The essential boundary conditions for v and T at the walls, for v, T, and X at the inlet of the mold, and for [v.sub.y] at the mid-plane (axis of symmetry) are applied by substituting the boundary conditions for the equations. The natural boundary conditions, namely the symmetry conditions at the mid-plane, the full-slip (zero friction) condition at the contact point, and the zero force at the free surface are implemented by substituting the boundary terms in the residual equations. The kinematic boundary condition at the flow front is incorporated as the governing equations for predicting the flow front location. The weak form of energy equation is extended to the flow front boundary by evaluating the boundary terms instead of by imposing any unknown essential or natural boundary conditions (8). Such "free boundary condition" minimizes the energy functional among all possible choices, at least for various types of creeping flows, and has been successfully used in several applications, including those with high Reynolds numbers.


Since adequate characterization of polyurethane/polyurea or polyurea materials, and associated experimental data are not available, the computations were carried out for polyurethane systems, characterized by Castro and Macosko. Rheological, thermal, and kinetic parameters of two different RIM systems (experimental and RIM 2200) have been reported in their paper (1). We performed four numerical runs, which correspond to four of their experiments, identified in brackets next to Run #s in Table 2. The filling times in the numerical runs were identical to those in the experiments. However, the aspect ratio [Epsilon] (= L/2 H) of the rectangular mold was kept at 25 to save computational time. When the length of the mold was increased ([Epsilon] = 400) in Run #3 by increasing average velocity for the same filling time, the differences in conversion, velocities, and temperatures at any identical x/[Epsilon], were less than 5%. In other words, the results are similar for molds with various lengths as long as filling times are identical.

The Petrov-Galerkin isoparametric finite-element method with free surface parameterization is used to solve the governing equations (Eqs 1 to 5) with above-mentioned boundary conditions. All variable are expanded in terms of biquadratic basis functions, except pressure, which is expanded in terms of bilinear basis functions. The locations of the flow front are computed simultaneously along with other variables by satisfying the kinematic boundary condition at the flow front. The y-coordinates of all the nodes are fixed, and the x-coordinates are left as unknowns. The resulting ordinary differential equations with respect to time are solved by simple, first-order, implicit time-marching scheme with full Newton iteration. The frontal routine is used to solve the final set of linear equations.
Table 2. Summary of Numerical Runs.

Run# 1(9/4/1) 2(9/29/3) 3(6,7,8) 4(9/21/2)

Material exp. exp. 2200 exp.
2H, cm 0.32 0.32 0.64 0.16
[Epsilon] 25.0 25.0 25.0 25.0
filling time, s 1.11 2.65 2.46 5.72
[T.sub.wall], [degrees] C 74.1 27.3 65.0 70.0
[T.sub.o] 49.3 50.8 60.0 54.0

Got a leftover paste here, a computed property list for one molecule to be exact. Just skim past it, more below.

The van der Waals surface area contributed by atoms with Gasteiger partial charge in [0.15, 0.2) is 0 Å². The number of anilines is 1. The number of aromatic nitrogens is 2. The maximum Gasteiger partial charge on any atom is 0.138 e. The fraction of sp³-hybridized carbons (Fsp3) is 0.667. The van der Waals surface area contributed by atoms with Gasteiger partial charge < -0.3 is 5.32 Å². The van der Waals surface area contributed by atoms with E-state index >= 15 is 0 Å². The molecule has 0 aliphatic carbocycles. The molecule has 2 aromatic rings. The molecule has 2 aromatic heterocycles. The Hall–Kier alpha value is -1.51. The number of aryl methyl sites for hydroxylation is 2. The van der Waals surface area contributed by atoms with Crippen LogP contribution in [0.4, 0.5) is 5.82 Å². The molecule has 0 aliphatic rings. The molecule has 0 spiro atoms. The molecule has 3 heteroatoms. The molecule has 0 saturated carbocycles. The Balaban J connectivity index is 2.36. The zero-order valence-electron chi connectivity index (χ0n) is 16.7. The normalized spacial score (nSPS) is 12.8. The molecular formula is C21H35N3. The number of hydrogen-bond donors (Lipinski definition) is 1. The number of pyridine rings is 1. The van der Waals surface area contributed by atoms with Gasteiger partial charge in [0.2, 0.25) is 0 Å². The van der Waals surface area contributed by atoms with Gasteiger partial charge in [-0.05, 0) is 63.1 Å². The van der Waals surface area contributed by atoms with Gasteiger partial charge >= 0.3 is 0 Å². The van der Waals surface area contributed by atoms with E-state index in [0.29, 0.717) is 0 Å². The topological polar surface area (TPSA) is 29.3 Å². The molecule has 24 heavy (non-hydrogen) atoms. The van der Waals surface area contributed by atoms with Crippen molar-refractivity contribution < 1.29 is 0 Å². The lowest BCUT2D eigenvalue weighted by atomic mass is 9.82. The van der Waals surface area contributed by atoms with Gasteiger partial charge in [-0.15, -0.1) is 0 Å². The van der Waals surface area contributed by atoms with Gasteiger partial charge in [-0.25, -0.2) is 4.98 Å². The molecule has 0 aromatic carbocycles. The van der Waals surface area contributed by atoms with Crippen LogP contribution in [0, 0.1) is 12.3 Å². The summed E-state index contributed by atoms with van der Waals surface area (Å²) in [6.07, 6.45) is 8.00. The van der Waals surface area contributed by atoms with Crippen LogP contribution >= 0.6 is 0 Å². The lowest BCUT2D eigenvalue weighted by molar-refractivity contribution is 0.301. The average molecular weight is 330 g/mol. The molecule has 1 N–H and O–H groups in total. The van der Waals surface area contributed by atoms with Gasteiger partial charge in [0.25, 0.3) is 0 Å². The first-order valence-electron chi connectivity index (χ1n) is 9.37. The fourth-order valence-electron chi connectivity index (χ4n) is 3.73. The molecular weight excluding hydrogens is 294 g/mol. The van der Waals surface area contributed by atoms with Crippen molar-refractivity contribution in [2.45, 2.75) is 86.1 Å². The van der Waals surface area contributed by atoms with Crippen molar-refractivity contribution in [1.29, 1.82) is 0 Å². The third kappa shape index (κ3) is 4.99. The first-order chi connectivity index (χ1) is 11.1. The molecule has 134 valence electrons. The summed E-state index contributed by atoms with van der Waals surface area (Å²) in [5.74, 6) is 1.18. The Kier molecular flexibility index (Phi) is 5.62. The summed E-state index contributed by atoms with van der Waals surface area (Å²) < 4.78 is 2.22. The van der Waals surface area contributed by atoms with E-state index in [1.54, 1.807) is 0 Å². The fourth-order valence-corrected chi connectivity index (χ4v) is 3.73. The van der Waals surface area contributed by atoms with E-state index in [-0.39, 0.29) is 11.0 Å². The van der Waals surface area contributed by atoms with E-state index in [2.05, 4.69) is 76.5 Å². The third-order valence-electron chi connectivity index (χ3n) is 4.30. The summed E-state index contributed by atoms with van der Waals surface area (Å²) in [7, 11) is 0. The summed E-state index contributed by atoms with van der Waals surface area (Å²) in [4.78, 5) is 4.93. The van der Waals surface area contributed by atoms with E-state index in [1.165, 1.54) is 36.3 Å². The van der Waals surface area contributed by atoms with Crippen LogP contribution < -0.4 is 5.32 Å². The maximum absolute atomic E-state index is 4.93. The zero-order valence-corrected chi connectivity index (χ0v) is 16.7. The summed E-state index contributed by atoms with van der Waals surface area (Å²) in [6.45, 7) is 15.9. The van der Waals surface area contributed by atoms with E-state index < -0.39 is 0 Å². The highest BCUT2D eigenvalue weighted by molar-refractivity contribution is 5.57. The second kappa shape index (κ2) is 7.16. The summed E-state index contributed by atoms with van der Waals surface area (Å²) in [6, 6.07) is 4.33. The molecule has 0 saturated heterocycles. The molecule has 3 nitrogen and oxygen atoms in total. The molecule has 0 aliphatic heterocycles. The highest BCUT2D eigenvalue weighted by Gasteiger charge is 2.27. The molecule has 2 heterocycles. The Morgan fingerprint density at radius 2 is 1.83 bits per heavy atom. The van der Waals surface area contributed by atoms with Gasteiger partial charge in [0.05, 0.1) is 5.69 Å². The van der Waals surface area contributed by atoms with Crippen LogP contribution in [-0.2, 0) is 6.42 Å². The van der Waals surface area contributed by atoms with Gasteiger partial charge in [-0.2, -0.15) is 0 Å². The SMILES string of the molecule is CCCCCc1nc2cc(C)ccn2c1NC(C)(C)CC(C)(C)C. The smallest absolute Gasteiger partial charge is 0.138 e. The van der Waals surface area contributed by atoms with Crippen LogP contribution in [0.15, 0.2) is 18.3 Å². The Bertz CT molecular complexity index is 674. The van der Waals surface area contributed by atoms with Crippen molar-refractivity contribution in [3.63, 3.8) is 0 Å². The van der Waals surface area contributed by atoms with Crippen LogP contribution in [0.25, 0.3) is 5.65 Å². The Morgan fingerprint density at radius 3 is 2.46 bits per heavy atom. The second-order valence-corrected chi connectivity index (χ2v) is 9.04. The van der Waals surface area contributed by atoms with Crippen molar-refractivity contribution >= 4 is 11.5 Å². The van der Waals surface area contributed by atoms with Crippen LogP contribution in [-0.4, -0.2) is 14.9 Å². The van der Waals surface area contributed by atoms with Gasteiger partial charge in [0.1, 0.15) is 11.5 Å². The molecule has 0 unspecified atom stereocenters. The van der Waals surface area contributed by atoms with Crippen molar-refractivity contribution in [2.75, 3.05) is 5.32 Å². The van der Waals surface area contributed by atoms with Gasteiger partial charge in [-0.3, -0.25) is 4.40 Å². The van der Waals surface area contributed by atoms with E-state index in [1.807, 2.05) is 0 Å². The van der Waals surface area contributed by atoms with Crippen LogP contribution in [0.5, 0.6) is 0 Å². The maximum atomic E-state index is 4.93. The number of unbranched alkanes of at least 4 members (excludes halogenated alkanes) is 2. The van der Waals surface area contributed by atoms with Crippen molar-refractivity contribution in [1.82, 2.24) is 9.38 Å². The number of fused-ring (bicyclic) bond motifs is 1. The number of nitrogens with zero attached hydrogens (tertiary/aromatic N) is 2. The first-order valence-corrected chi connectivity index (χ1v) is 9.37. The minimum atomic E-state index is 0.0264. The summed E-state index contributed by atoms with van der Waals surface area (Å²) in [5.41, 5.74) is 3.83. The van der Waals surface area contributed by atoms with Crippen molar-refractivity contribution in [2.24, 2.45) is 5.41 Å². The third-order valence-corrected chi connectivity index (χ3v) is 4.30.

[X.sub.g] 0.85 0.85 0.65 0.85
[X.sub.max] 0.05 0.14 0.60 0.78
[T.sub.max] 1.08 1.03 1.18 1.24
[T.sub.min] 1.00 0.93 1.00 1.00

[X.sub.max] = maximum conversion.
[T.sub.max] = maximum temperature.
[T.sub.min] = minimum temperature in the mold at the end of filling.

The formulation of the Galerkin finite-element method is customary, and can be found elsewhere. However, a regular Galerkin technique is known to be numerically unstable for convection dominated equations. Since Graetz number in energy equation is usually high in RIM, an artificial oscillating temperature profile is computed along the flow direction. These oscillations can be resolved by a very fine tessellation. However, such time consuming approach can be avoided by using an upwinding numerical scheme. such as the Petrov-Galerkin method. The scheme involves introduction of artificial diffusivity in the upstream direction through weighting functions in the Galerkin formulation. A typical weighting function is,

[Mathematical Expression Omitted]

where, [[Phi].sup.i] is the biquadratic basis function used to expand unknown velocities, temperature, and conversion, [Xi] and [Eta] the coordinates in the isoparametric transformation and the artificial diffusivity is introduced through the function [Zeta], which depends on the local velocity field, and the appropriate diffusivity D associated with each governing equation. The diffusivities are 1/Gz for the energy equation and [Kappa]/Re for the momentum equation. For other governing equations, the basis functions themselves are used as weighting functions. Additional details of the Petrov-Galerkin method are reported elsewhere (9). A typical example of the temperature profiles obtained by these two formulations are shown in Fig. 1. The Petrov-Galerkin formulation is clearly preferable.

When the flow front moves, all the nodes in the flow domain are proportionately moved. When the length of any element exceeds predetermined value, mesh is regenerated by dividing each element into two along the flow direction. Interpolation of variables to new nodes is simple, and can be rapidly computed for biquadratic elements. The initial flow domain is a single row of elements across the entrance of the mold. When the advancing flow front hits the wall at the end of the mold, the adaptive time-step procedure is used to minimize the artificial loss of mass through the walls.

The computations were carried out on an IBM RISC/6000 machine. In all the calculations, a time-step of 0.05 and seven elements along the transverse direction (with finer tessellation near the wall) were sufficient to give mesh- and time-step-independent solutions. Initial length of an element along the x-direction was 0.1. The mesh was regenerated as soon as this length exceeded 0.2. When the aspect ratio [Epsilon] of the mold was equal to 25, the required CPU time was approximately 25 min for any typical run listed in Table 2. As the length of the mold increases, the increased CPU time is not only due to increased volume to fill, but also due to more number of elements required in a larger flow domain. Since finer tessellations are required for Galerkin formulation, the CPU time required is at least 15 times higher than that required for Petrov-Galerkin formulation for computations. The CPU time required for each time-step at the initial stages of mold filling is small due to less number of elements in a smaller flow domain.